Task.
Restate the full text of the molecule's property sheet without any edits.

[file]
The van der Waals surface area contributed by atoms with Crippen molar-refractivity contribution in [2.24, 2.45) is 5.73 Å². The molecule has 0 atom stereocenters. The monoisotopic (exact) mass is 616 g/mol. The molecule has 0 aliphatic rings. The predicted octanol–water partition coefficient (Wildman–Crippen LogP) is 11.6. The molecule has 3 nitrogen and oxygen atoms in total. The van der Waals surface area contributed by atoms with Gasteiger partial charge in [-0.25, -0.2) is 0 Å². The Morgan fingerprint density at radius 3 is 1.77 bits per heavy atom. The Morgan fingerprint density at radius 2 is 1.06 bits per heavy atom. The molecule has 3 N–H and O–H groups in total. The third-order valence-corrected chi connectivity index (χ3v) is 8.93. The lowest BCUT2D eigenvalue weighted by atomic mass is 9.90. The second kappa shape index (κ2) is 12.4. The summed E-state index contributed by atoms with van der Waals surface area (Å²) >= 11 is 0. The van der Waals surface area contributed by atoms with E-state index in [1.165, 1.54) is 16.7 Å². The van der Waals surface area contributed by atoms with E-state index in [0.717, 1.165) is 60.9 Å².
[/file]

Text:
The van der Waals surface area contributed by atoms with Crippen molar-refractivity contribution in [2.24, 2.45) is 5.73 Å². The molecule has 0 atom stereocenters. The monoisotopic (exact) mass is 616 g/mol. The molecule has 0 aliphatic rings. The predicted octanol–water partition coefficient (Wildman–Crippen LogP) is 11.6. The molecule has 3 nitrogen and oxygen atoms in total. The van der Waals surface area contributed by atoms with Gasteiger partial charge in [-0.25, -0.2) is 0 Å². The Morgan fingerprint density at radius 3 is 1.77 bits per heavy atom. The Morgan fingerprint density at radius 2 is 1.06 bits per heavy atom. The molecule has 3 N–H and O–H groups in total. The third-order valence-corrected chi connectivity index (χ3v) is 8.93. The lowest BCUT2D eigenvalue weighted by atomic mass is 9.90. The second kappa shape index (κ2) is 12.4. The summed E-state index contributed by atoms with van der Waals surface area (Å²) >= 11 is 0. The van der Waals surface area contributed by atoms with E-state index in [1.165, 1.54) is 16.7 Å². The van der Waals surface area contributed by atoms with E-state index in [0.717, 1.165) is 60.9 Å².